Ask any content producer what they think about having a content marketing manager, and they’ll probably say, “What’s that?” They just do their project, others do their projects, and it all comes together, right? No. Content marketing teams need to be managed to produce consistent, timely, and compelling content campaigns.
Regardless of the size of the projects, I’ve worked with some great project managers to ensure we were on track, the messaging was consistent, and each channel was managed efficiently.
This article came into place this year as customers would ask if they needed a content project manager for this or that task or to use some software package. I would ask them, “Do you want consistent, effective, and engaging content? If so, then yes.”
And while I’m always in favor of simplifying workflows, the reality is that content marketing continues to get more and more complicated in many instances:
- There are more stakeholders than ever.
- Audience needs have changed since the pandemic.
- The channels for distribution continue to change and increase.
- It’s easy to fall behind or entirely stop publication schedules.
- It’s easy to forget about best practices and content strategies when we don’t keep them top of mind.
- More channels mean greater difficulty in planning, scheduling, and consistency.
And while we don’t want to see Project Managers as the latest shiny object, the silver bullet, or whatever buzzword comes to mind, they can help the rest of the team stay on track and move forward in a coordinated manner.
From my experience, some of the biggest reasons why content marketing projects fail include:
- Teams stop publishing altogether (this can be for various reasons).
- Teams create bottlenecks in the content creation process (this can even end up in the above category).
- Teams create ‘blah’ content (blog posts that aren’t very unique, that don’t offer unique perspectives), reducing brand and product value.
- Teams fail to create content consistently, resulting in less than high-performing content.
- Teams don’t always understand all of the channels they should use and how they apply to the customer journey.
- Delegation is crucial but often fails without a defined manager that knows what needs to be done and makes assignments.
- The project isn’t correctly defined at the outset with a project plan that works with a schedule, budget, deliverables, and available resources.
Project Managers typically don’t create the rockstar-type of content that can be used publicly, but that isn’t their job. They keep the content creators and strategists on track to hold good discussions.
Indeed, some tools and strategies can also be used to keep us on track. For example, I block off time every Friday to write for the Rock Content Blog. But if I didn’t have a Project Manager remind me of the importance of getting the article done in time, I might push it off.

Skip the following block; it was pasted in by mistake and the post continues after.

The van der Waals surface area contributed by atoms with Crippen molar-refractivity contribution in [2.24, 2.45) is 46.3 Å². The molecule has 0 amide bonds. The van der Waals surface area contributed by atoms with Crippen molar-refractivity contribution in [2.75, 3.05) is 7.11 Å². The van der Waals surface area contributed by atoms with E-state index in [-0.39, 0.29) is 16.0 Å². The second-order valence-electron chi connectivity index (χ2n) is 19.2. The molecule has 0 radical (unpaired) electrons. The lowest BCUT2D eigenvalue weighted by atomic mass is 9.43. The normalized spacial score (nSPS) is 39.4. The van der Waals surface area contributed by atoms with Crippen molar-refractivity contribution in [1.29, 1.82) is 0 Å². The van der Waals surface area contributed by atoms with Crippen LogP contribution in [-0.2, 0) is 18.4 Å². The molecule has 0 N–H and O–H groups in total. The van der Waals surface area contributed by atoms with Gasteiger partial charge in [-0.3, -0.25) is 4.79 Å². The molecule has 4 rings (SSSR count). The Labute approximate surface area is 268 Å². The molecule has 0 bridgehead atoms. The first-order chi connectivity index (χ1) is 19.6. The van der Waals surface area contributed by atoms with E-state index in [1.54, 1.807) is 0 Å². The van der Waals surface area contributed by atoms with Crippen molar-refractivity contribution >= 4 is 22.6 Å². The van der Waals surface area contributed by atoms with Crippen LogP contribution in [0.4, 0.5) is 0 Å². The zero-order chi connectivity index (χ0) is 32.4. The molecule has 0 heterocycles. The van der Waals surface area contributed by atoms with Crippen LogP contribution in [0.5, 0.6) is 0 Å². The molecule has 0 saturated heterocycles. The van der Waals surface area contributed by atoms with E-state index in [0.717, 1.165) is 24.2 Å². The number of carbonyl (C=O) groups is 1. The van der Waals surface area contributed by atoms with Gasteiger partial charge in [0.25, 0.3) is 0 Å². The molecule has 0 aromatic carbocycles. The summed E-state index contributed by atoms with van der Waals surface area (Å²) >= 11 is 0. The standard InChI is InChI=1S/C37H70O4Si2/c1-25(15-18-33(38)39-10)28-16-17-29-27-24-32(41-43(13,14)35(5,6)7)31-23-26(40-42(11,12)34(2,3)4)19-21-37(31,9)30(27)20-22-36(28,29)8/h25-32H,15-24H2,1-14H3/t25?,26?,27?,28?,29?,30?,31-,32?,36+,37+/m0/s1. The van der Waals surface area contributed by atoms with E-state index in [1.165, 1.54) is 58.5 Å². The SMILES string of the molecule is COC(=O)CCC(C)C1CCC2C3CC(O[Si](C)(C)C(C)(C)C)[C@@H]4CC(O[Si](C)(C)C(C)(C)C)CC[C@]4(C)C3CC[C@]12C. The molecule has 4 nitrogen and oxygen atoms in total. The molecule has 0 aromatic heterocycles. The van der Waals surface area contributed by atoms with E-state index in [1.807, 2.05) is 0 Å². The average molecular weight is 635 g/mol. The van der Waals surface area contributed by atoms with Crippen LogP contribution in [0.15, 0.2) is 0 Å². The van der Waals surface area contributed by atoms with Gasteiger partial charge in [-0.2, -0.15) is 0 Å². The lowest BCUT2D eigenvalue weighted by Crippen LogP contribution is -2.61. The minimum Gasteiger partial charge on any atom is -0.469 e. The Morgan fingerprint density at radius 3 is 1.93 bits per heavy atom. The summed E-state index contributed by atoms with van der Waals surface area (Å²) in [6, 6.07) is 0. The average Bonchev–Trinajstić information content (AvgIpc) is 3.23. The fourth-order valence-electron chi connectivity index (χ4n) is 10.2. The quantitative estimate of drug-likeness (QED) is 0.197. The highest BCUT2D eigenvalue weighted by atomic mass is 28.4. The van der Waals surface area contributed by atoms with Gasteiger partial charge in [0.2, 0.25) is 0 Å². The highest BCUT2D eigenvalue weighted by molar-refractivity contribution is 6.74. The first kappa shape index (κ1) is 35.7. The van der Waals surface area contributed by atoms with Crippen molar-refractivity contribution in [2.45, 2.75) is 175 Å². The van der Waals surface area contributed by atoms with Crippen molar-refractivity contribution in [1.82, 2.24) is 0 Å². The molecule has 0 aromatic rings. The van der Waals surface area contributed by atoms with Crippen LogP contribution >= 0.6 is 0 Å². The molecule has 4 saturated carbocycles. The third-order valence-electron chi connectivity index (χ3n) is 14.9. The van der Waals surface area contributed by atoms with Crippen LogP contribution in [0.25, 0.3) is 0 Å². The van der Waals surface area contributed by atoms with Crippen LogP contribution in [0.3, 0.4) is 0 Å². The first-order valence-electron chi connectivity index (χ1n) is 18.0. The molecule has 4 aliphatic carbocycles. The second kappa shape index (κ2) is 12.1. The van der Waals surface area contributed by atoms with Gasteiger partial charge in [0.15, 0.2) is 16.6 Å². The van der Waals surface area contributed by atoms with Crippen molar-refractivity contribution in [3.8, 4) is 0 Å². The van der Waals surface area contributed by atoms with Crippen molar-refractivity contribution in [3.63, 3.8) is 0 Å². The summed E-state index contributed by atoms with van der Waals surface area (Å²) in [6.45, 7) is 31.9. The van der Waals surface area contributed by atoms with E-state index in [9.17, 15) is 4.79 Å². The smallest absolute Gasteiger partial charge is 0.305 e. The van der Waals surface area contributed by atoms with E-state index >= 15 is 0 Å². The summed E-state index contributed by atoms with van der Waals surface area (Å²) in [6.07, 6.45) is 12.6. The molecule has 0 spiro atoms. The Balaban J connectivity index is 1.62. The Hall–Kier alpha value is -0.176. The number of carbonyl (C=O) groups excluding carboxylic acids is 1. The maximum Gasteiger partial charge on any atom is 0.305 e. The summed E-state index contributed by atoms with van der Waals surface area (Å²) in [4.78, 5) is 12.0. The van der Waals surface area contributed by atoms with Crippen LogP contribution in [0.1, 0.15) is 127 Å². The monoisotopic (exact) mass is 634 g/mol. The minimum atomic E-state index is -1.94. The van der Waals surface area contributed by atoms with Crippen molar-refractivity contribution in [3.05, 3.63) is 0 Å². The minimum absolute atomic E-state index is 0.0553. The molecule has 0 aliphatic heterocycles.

There are reasons to stay on track, including:
- Quickly discuss if the content is aligned with the correct goals.
- Being able to know and understand the target audience.
- Giving the editors a chance to edit.
- Allowing the design team actually to create good-looking and relevant visual assets.
(Related: Why good design matters!)
- Giving the web producers a chance to place the content on the website.
- Ensuring distribution strategies have a chance to be aligned because we didn’t have time to talk about them!
A Project Manager can help us outline the timeline and, more importantly, help us stick to it. I remember when I didn’t have Project Managers (or technology solutions). The content marketing team members (we didn’t have ‘Project Manager’ titles) placed post-it notes on a whiteboard with dates scribbled on them. High tech, I know! Ugh.
And since we were under a time crunch, which was the reason we used the post-its, to begin with, the team would briefly huddle here and there to look at the whiteboard and make sure we were on track.
What are the right characteristics of a content project manager?
Here’s the start of a job description:
- Advanced understanding of content creation timelines and workloads.
- Confidence in meetings with different levels of stakeholders.
- The ability to keep people on the track (aka – herd content cats)
- Highly organized and realistic with expectations.
- Friendly bossy. “Hi, is this done?” <blocks the path of escape> 🙂
Content work gets done when we have a good strategy, great content creators, and Project Managers who run necessary processes.
In larger teams, I would highly recommend a dedicated Project Manager. In smaller teams, it might be possible to create a combined role such as a Content Marketing Strategist/Project Manager title (note that the more slashes we add to jobs, the harder it gets to be good).
Good content teams embrace their Project Managers and the value they bring. Ultimately, they can help us get, and stay on track to create better content!